Jews have always been prominent in the legal profession and no more so than at the bar and bench. Lord Neuberger, the President of the Supreme Court, and Sir Terence Etherton, the Master of the Rolls, spring to mind.
Islam al-Shehabi lost twice on Friday in Rio. His first defeat was when Israeli judoka Ori Sasson succeeded in pinning him to the mat in their first-round match. The second time was when he refused, in front of a booing audience, to shake his Israeli opponent’s hand, in a sport which is supposed to be based, first of all, on respect.
The decision by the Black Lives Matter coalition (BLM) in the USA to link the issue of American police brutality with what it calls the "genocide" of the Palestinians by "apartheid" Israel is disappointing but not surprising. It follows a long line of antisemitism in radical black American thought.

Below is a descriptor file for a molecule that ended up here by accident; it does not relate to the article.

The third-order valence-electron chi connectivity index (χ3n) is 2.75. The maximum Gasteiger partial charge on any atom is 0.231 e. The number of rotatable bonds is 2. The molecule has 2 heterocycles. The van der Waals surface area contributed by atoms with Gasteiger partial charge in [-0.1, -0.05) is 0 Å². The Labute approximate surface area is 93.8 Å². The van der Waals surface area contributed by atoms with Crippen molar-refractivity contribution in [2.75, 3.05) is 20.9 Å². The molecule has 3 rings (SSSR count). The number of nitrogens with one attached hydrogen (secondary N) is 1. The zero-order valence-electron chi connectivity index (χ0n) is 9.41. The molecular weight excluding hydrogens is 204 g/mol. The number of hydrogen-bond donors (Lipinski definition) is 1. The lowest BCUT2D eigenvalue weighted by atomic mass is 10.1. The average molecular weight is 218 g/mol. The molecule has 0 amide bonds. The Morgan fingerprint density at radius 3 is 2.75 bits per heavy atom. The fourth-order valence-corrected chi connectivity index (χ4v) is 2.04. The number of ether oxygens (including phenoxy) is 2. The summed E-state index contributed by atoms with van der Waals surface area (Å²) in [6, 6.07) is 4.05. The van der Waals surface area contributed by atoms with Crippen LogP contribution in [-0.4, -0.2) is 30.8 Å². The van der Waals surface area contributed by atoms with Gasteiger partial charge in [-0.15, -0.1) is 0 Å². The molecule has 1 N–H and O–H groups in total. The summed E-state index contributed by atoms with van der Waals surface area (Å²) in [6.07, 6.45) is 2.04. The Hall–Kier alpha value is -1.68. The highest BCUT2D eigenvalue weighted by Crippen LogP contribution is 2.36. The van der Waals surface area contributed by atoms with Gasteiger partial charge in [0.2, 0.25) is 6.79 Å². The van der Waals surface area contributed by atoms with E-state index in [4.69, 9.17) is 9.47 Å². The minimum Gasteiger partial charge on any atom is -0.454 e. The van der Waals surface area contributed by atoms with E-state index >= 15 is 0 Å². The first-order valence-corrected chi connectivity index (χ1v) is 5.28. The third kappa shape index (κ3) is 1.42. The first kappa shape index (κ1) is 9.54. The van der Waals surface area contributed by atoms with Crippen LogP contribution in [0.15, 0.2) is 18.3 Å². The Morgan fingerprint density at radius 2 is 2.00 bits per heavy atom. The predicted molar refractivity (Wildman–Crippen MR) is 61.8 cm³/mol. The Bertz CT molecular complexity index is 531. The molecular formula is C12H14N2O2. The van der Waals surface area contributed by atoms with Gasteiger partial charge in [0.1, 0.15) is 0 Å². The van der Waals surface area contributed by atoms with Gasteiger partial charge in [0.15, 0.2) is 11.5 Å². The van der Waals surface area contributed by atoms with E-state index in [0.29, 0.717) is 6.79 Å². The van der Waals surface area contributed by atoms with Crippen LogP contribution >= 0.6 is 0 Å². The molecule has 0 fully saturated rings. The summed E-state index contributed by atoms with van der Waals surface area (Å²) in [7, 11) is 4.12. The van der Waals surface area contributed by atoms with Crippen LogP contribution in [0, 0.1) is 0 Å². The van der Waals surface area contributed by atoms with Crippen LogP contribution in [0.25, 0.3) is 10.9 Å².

The BLM has issued a 40,000-word manifesto of its beliefs entitled "A Vision for Black Lives".
"I have no doubts that Wallenberg was liquidated in 1947."
So noted the newly emerged diary of Ivan Serov, head of the KGB between 1954 and 1958 during the post-Stalinist thaw, regarding the fate of the Swedish diplomat who saved thousands of Jews in wartime Budapest.